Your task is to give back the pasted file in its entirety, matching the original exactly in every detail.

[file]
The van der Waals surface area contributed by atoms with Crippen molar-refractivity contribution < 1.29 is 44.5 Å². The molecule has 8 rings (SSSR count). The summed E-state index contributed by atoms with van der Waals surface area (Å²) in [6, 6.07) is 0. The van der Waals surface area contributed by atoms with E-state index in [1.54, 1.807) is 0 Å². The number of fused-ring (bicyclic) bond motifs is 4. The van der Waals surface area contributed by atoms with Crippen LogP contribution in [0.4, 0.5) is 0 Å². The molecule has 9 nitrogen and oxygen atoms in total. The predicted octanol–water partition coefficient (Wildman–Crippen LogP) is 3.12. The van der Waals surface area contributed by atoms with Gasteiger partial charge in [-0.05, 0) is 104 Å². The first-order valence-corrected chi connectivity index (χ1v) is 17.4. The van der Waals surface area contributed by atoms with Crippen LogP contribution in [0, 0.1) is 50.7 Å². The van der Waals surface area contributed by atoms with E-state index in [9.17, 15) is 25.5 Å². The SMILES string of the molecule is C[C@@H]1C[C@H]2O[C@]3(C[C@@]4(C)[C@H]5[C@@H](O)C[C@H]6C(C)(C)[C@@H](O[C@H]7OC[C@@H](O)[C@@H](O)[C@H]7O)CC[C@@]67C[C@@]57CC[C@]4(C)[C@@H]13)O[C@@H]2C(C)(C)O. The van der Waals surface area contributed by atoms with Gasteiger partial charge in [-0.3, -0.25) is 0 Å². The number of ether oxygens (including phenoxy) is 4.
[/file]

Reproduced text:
The van der Waals surface area contributed by atoms with Crippen molar-refractivity contribution < 1.29 is 44.5 Å². The molecule has 8 rings (SSSR count). The summed E-state index contributed by atoms with van der Waals surface area (Å²) in [6, 6.07) is 0. The van der Waals surface area contributed by atoms with E-state index in [1.54, 1.807) is 0 Å². The number of fused-ring (bicyclic) bond motifs is 4. The van der Waals surface area contributed by atoms with Crippen LogP contribution in [0.4, 0.5) is 0 Å². The molecule has 9 nitrogen and oxygen atoms in total. The predicted octanol–water partition coefficient (Wildman–Crippen LogP) is 3.12. The van der Waals surface area contributed by atoms with Gasteiger partial charge in [-0.05, 0) is 104 Å². The first-order valence-corrected chi connectivity index (χ1v) is 17.4. The van der Waals surface area contributed by atoms with Crippen LogP contribution in [0, 0.1) is 50.7 Å². The van der Waals surface area contributed by atoms with E-state index in [9.17, 15) is 25.5 Å². The SMILES string of the molecule is C[C@@H]1C[C@H]2O[C@]3(C[C@@]4(C)[C@H]5[C@@H](O)C[C@H]6C(C)(C)[C@@H](O[C@H]7OC[C@@H](O)[C@@H](O)[C@H]7O)CC[C@@]67C[C@@]57CC[C@]4(C)[C@@H]13)O[C@@H]2C(C)(C)O. The van der Waals surface area contributed by atoms with Gasteiger partial charge in [-0.3, -0.25) is 0 Å². The number of ether oxygens (including phenoxy) is 4.